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Key findings

Amino acids might provide glimpse into suicide risk

June 24, 2014

Dr. Christine Marx is with the Durham VA Medical Center and the Duke Institute for Brain Sciences. (Photo by Linnie Skidmore)

Dr. Christine Marx is with the Durham VA Medical Center and the Duke Institute for Brain Sciences. (Photo by Linnie Skidmore)

An estimated 22 Veterans commit suicide every day, and while the reasons why they choose to take their lives are often varied, there are some common risk factors: Alcohol, depression, pain, and other co-occurring conditions all can play a role in suicidal ideation.

Now VA researchers in Durham, N.C., say they have found something else that might contribute to suicide risk: changes in the levels of certain amino acids.

The study, published in the May issue of Military Medicine, involved 90 Veterans of Iraq and Afghanistan, 19 of whom reported suicidality (suicidal thoughts, behaviors, or plans) based on their scores on a standardized test. After administering the Beck Scale for Suicide Ideation to assess suicidality, the researchers collected serum samples and analyzed them for possible amino acid biomarkers.

"There were three excitatory amino acids that were increased in the serum samples of OEF and OIF Veterans who reported suicidal ideation," explains lead author Dr. Steven Szabo, a staff psychiatrist at Durham VA Medical Center."We also showed there were two other amino acids that were reduced in that same population."

There are two major neurotransmitter systems in the brain—one inhibitory, the other excitatory. Excitatory amino acids such as glutamate are involved in learning and memory, but excessive concentrations are toxic to cells.

Ongoing research involves 900 Veterans

According to the researchers, the amino acids in question are integral to regulating mood and behavior, although understanding their exact relationships to suicidality will require further study.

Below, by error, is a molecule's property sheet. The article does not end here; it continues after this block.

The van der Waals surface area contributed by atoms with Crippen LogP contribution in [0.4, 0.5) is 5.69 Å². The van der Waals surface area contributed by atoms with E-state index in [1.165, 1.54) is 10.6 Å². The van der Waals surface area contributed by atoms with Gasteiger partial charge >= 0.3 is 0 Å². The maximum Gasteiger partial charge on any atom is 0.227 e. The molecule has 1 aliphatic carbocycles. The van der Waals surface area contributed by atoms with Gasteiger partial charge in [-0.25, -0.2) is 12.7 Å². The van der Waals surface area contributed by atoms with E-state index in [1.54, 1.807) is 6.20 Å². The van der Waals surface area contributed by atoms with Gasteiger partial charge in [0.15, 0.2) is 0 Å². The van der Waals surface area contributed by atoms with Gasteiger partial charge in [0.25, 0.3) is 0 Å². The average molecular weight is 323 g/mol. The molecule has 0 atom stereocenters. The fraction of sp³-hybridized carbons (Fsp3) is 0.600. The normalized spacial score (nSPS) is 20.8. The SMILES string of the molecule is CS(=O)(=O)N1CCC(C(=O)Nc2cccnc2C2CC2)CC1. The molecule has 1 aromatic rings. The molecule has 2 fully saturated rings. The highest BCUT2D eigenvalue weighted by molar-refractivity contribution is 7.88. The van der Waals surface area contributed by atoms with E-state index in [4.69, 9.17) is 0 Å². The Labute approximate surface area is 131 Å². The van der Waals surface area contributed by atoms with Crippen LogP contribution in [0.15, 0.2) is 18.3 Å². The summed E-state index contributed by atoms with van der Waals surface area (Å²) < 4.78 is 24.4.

"We're in the process of trying to replicate this in a group of 900 Veterans by the end of the summer, and it will be interesting to see how these findings can inform new therapeutics," says investigator Dr. Christine Marx, with VA and the Duke Institute for Brain Sciences.

"Patients with relative deficits in amino acids might benefit from restoration [of their levels], so we're looking at it in terms of future therapeutic drugs," she says.

Marx cautions against purchasing over-the-counter amino acids because those products are rarely regulated by the FDA and can often contain varying concentrations of the advertised product, or they may contain additional ingredients.

"We don't recommend purchasing over-the-counter amino acid supplements in lieu of seeking treatment," says Marx. Her colleague Szabo agrees, adding that continued research on the nature of the problem is crucial:"If you look at the OEF-OIF era," he says,"these Veterans seem to be at a greater risk for stress-related disorders than the general population. They have higher rates of mood, anxiety, and traumatic disorders, and it's important to get to the bottom of that and treat it."

It's not just treatment the team is looking for, but ways to identify at-risk individuals prior to a traumatic event.

"In cardiology, if you go to the doctor with chest pain and your troponin levels are up, we know you had heart damage and we can determine how best to intervene and project a long-term prognosis. In psychiatry we don't have any of those biomarkers," says Marx."But findings like these could have that potential. Can you imagine how many people could be saved if we had an actual physical biomarker for suicide risk?"

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